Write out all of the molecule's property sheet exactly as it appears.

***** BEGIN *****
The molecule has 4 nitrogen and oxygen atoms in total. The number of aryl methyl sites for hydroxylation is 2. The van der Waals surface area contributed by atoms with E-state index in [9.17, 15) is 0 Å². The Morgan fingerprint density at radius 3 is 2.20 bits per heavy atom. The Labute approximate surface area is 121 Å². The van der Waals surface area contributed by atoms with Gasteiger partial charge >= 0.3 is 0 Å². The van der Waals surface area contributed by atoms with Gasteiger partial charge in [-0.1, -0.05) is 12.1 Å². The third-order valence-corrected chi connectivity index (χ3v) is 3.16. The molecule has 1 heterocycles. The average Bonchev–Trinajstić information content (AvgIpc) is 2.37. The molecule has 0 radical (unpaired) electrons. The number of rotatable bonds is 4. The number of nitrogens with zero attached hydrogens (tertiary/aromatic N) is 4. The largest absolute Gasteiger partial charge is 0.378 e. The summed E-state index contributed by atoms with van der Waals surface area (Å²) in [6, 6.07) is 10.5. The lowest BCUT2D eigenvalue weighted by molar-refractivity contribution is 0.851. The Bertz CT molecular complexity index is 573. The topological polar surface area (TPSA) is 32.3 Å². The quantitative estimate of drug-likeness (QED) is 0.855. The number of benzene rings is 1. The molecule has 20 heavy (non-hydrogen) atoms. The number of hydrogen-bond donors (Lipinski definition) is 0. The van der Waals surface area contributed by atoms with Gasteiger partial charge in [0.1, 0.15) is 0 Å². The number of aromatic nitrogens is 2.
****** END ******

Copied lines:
The molecule has 4 nitrogen and oxygen atoms in total. The number of aryl methyl sites for hydroxylation is 2. The van der Waals surface area contributed by atoms with E-state index in [9.17, 15) is 0 Å². The Morgan fingerprint density at radius 3 is 2.20 bits per heavy atom. The Labute approximate surface area is 121 Å². The van der Waals surface area contributed by atoms with Gasteiger partial charge >= 0.3 is 0 Å². The van der Waals surface area contributed by atoms with Gasteiger partial charge in [-0.1, -0.05) is 12.1 Å². The third-order valence-corrected chi connectivity index (χ3v) is 3.16. The molecule has 1 heterocycles. The average Bonchev–Trinajstić information content (AvgIpc) is 2.37. The molecule has 0 radical (unpaired) electrons. The number of rotatable bonds is 4. The number of nitrogens with zero attached hydrogens (tertiary/aromatic N) is 4. The largest absolute Gasteiger partial charge is 0.378 e. The summed E-state index contributed by atoms with van der Waals surface area (Å²) in [6, 6.07) is 10.5. The lowest BCUT2D eigenvalue weighted by molar-refractivity contribution is 0.851. The Bertz CT molecular complexity index is 573. The topological polar surface area (TPSA) is 32.3 Å². The quantitative estimate of drug-likeness (QED) is 0.855. The number of benzene rings is 1. The molecule has 20 heavy (non-hydrogen) atoms. The number of hydrogen-bond donors (Lipinski definition) is 0. The van der Waals surface area contributed by atoms with Gasteiger partial charge in [0.1, 0.15) is 0 Å². The number of aromatic nitrogens is 2.